Elizabeth Brush received her BA in Neuroscience from Middlebury College. She is the Research Program Coordinator for Dr. Neomi Shah’s ongoing research studies at the Icahn School of Medicine at Mount Sinai. Prior to Mount Sinai, Elizabeth worked with Dr. Shah at Montefiore Medical Center/Albert Einstein College of Medicine as a Research Coordinator in the Department of Medicine. Dr. Shah’s research focuses on the relationship between sleep apnea and coronary artery disease- specifically in the setting of an acute myocardial infarction.  As such, Elizabeth has aided Dr. Shah in crafting numerous institution, foundation and federal grant applications including 1) Montefiore Medical Center Junior Investigator Research Award “Sleep Apnea and Myocardial Infarction” 2) Einstein CTSA KL-2 Career Development Award “Understanding the Role of Sleep Apnea Among Patients with an Acute Myocardial Infarction” 3) American Sleep Medicine Foundation Junior Faculty Research Award “Sleep apnea in the Hispanic Community Health Study/Study of Latinos” 4) American Academy of Sleep Medicine Bridge to K “Vascular Endothelial Growth Factor Levels and Coronary Collaterals Among Patients with Acute Myocardial Infarction Screened for Sleep Apnea” 5) American Academy of Sleep Medicine Focused Project Award “Measuring Atherosclerotic Plaque Activity (Using FDG-PET-MRI) Before and After Treatment of Sleep Apnea” 6) National Heart Lung and Blood Institute (NHLBI) K23 “Sleep Apnea and ST-Elevation Myocardial Infarction: A Multidisciplinary Translational Study.” Further, Elizabeth has co-authored a published manuscript (“Obstructive Sleep Apnea and Acute Myocardial Infarction Severity: Ischemic Preconditioning?”) a book chapter (“Sleep and Coronary Heart Disease”) and numerous abstracts based on her involvement with Dr. Shah’s research.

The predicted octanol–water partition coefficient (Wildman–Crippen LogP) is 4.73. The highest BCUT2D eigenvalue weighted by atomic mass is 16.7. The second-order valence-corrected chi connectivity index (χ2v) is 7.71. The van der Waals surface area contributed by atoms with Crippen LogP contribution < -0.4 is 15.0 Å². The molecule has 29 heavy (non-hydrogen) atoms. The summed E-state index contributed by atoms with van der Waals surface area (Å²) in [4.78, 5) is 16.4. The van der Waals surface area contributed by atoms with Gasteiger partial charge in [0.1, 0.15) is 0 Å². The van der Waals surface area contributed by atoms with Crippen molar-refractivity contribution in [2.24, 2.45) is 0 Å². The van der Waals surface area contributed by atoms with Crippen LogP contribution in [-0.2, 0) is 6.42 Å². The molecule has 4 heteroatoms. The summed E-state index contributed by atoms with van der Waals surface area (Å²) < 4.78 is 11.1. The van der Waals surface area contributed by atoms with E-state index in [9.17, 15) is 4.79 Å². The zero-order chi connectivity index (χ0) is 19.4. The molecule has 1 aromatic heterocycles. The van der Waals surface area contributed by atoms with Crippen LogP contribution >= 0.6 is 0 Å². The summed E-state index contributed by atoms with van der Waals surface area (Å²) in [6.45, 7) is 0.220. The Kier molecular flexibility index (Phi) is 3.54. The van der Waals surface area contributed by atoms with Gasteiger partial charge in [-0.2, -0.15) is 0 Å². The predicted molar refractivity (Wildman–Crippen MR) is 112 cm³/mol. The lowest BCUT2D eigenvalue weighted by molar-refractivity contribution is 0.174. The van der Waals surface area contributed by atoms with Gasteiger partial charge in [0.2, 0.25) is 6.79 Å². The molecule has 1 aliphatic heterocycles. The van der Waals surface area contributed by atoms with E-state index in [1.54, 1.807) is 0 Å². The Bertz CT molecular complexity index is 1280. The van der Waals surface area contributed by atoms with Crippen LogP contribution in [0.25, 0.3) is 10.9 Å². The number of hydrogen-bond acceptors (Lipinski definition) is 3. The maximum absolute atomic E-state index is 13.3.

OSA in WTC responders: Role of nasal pathology (PI Indu Ayappa, PhD)
The goal of this study is evaluate the role of nasal pathology in the development of SDB in subjects exposed to WTC dust. It will also evaluate the impact of nasal resistance and chronic rhinosinusitis on CPAP adherence and test whether Cflex improves adherence to CPAP in those with higher nasal resistance.